90% of their clients are mums
Women may be underrepresented in the mortgage industry, but according to two female brokers, this is more of an opportunity than a challenge.
Approaching four years in business, Two Birds One Loan directors Alissa Childs and Elouise Dooley (pictured above) have built their business around helping other women achieve their homeownership dreams.
Based in the Hills District of Sydney, which includes many higher socio-demographic suburbs such as Beaumont Hills, Bella Vista, Box Hill and Castle Hill, the pair, who have a passion for helping women and their families become more financially literate, say over 90% of their clients are mums.
As mums themselves, they are members of a local Facebook group Hills District Mums. Through the group, they receive a high volume of leads, including recommendations from mothers who have used their services.
While a traditional broker may generate leads through knocking on doors and pounding the pavement, Dooley and Childs said they had been able to tap into a huge pool of local clients using online methods.
“We’ve been able to reach our target market effectively through social media and through organic growth,” Dooley said.
Asked whether working in a male-dominated industry was a challenge, the pair disagreed, saying being female gave them “the edge”.
“Being female gives us a point of difference: there’s so much opportunity and we’re finding it’s an untapped market,” Dooley said.
The pair, who won the Customer Service Award - Business at the 2022 NSW and ACT MFAA Excellence Awards, say they prioritise customer service.
With 10 years’ experience as a BDM, Childs said her passion had always been to provide a high level of customer service – skills which she was easily able to transfer to her current role. With a corporate marketing background, Dooley uses her skills in managing back-end processes.
The women credit their complementary experience, which in addition to enabling them to work as brokers, equipped them with the skills to run a business.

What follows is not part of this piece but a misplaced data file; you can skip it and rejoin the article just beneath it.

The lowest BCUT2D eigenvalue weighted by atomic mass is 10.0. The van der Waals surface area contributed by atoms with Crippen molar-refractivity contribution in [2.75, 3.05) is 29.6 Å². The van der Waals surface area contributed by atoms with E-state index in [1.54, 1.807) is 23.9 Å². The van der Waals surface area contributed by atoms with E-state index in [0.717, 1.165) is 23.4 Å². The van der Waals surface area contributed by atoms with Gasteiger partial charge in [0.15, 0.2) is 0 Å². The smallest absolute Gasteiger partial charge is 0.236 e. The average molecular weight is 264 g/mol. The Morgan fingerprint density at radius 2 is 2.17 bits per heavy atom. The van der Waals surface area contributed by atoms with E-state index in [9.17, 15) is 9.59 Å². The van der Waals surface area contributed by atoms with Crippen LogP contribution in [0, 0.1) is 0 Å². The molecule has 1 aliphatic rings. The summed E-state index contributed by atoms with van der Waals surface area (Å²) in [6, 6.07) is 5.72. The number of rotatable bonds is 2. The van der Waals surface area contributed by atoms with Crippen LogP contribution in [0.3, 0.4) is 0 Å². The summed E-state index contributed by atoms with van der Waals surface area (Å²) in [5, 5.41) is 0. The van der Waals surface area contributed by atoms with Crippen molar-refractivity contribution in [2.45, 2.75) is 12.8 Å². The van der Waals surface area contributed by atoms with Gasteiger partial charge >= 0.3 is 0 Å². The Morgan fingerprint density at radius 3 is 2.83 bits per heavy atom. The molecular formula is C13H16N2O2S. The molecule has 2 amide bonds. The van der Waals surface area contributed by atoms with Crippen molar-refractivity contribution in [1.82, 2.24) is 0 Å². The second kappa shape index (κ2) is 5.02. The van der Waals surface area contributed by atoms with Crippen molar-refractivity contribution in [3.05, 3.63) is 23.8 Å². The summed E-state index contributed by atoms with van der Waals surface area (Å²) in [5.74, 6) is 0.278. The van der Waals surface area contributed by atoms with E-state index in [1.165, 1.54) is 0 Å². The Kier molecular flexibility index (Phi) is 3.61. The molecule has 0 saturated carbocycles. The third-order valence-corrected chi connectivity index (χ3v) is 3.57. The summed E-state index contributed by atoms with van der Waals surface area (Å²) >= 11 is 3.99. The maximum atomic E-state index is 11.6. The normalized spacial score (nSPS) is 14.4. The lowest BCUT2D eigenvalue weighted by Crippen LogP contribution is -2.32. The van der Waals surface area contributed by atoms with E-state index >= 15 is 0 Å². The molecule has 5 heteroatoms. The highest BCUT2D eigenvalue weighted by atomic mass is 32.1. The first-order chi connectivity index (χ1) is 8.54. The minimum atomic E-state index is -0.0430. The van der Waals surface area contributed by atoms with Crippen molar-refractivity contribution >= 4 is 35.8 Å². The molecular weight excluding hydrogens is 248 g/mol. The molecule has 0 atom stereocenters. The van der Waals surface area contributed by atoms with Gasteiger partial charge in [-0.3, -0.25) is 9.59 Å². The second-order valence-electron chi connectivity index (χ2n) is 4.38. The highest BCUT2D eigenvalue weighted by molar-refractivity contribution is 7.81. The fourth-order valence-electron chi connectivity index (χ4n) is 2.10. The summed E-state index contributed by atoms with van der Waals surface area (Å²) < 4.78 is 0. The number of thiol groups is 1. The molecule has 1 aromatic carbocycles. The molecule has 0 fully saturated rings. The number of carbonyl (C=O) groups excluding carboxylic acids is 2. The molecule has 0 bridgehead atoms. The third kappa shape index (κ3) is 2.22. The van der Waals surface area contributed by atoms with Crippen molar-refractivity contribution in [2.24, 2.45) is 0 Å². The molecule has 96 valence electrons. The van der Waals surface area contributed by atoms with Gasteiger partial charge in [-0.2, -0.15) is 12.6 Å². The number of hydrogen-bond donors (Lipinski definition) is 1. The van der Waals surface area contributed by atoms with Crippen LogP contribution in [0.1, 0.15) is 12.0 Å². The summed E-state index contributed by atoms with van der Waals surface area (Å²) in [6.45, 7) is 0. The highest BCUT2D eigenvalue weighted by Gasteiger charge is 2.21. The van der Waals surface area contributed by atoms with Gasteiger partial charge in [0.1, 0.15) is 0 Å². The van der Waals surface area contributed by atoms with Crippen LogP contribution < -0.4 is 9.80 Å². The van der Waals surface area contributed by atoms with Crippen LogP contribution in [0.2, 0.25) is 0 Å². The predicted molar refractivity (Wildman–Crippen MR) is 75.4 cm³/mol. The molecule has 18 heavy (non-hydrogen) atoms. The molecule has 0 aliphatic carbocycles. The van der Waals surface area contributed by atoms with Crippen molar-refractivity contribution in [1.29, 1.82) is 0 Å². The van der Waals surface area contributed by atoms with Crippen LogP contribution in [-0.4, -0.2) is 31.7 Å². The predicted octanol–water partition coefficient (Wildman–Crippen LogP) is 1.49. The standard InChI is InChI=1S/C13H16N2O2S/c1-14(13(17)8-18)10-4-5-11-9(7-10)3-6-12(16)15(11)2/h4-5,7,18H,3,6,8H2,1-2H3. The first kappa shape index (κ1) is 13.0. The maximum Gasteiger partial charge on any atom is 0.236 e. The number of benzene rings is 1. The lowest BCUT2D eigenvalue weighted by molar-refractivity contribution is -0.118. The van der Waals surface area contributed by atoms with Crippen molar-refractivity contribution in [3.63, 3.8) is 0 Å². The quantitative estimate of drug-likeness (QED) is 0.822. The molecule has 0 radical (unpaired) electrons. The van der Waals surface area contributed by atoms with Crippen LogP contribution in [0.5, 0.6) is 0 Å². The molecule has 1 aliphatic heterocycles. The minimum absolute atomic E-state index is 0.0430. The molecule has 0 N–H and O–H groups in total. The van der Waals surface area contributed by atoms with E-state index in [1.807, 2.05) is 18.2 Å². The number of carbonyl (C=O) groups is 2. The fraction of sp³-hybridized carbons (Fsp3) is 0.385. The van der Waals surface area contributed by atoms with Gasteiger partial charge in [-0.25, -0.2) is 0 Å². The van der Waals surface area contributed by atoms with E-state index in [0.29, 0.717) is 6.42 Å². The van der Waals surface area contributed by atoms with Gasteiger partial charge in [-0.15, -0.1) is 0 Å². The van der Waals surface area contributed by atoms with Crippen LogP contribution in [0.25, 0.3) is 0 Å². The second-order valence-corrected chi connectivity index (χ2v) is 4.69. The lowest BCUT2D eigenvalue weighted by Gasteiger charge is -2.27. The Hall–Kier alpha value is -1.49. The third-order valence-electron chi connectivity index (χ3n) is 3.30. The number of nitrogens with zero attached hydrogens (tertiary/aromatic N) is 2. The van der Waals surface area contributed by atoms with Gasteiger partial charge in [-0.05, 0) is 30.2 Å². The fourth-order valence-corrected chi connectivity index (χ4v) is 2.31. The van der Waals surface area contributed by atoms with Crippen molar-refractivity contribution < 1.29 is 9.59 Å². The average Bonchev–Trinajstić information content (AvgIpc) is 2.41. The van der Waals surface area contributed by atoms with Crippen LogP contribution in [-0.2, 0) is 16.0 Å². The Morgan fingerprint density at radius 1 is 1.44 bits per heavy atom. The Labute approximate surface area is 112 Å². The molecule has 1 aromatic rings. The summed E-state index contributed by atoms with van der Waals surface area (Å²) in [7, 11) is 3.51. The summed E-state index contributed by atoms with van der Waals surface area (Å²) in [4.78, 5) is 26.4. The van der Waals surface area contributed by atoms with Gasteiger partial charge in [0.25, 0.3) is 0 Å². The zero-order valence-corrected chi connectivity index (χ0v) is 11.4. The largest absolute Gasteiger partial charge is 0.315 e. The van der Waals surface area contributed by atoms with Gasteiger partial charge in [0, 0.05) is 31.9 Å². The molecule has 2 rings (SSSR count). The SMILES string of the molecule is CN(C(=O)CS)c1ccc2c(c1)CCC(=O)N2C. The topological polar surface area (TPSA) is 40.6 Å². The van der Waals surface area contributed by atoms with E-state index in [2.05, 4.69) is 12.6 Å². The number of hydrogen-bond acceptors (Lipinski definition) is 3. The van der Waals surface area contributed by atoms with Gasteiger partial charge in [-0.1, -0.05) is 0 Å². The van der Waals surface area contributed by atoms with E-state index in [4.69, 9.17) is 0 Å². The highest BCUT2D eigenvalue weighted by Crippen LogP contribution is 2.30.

“We really do care about the outcomes that we get and based on the feedback in our reviews, I think we really excel in that,” Childs said.
Women naturally were more inclined to seek out people they connect with, and would do their own due diligence, usually online, before deciding to enlist their help, they said.
The first point of contact was often the website, where potential clients could read their profiles and experience and the services they provide.
Childs said people who came to them for help had varying degrees of financial literacy. Being patient, relatable and genuine was one of their strengths, she said. They showed this through the level of care and attention they spent on each transaction.
“No question is too hard, and I think people feel comfortable in working with us for that reason,” Childs said.
Rather than hide the fact that they have children, the pair said they were open about the work/life juggle, often meeting with clients online while their young children were in the background.
“We don’t pretend that we don’t have children and I think that is very relatable for people … we have set hours, and we have to do school drop offs and pickups,” Childs said.
Although some people may feel they have to keep work and family completely separate, Childs said they aimed to normalise the work/life juggle and the day-to-day demands of parenting.
“Nine times out of 10, the people we’re working with have children too and are facing that same juggle, so I think that’s what makes us relatable,” Childs said. “I think when you’re working with someone you can connect with on a personal level, it makes it more of a genuine relationship.”
Although rates were rising, Childs and Dooley said they were busier than ever. In a recent week, they received 15 leads, adding that interest rate rises had not slowed things down.
As a large portion of the rate increases were buffered into initial loan assessments, they said clients were generally aware higher rates were coming and were open to pulling back on their discretionary spending.
“We’re finding people are coming in off the back of the ending of fixed periods and wanting to review their home loans in general,” Dooley said.
Noting variable rates were still in the low 3% range, Childs said one of the suggestions she gave to clients considering a fixed rate was to choose a variable rate, and channel the extra payments towards building a buffer of equity in the redraw.
This allowed clients to get used to higher repayments and was an alternative to paying that extra money to the bank in interest.
“The variable rates may take a while to get up to that level, (predictions show they may get up to around 4% by the end of the year), which is still a long way off 5.7% or 5.8% on a fixed rate,” Childs said.
Their business provides a free budgeting service to clients coming off fixed rates, to help them prepare.
“We’re telling clients now not to pay the minimum, but to pay as much as they can afford over the minimum, so that money’s not sitting there for them to spend,” Childs said.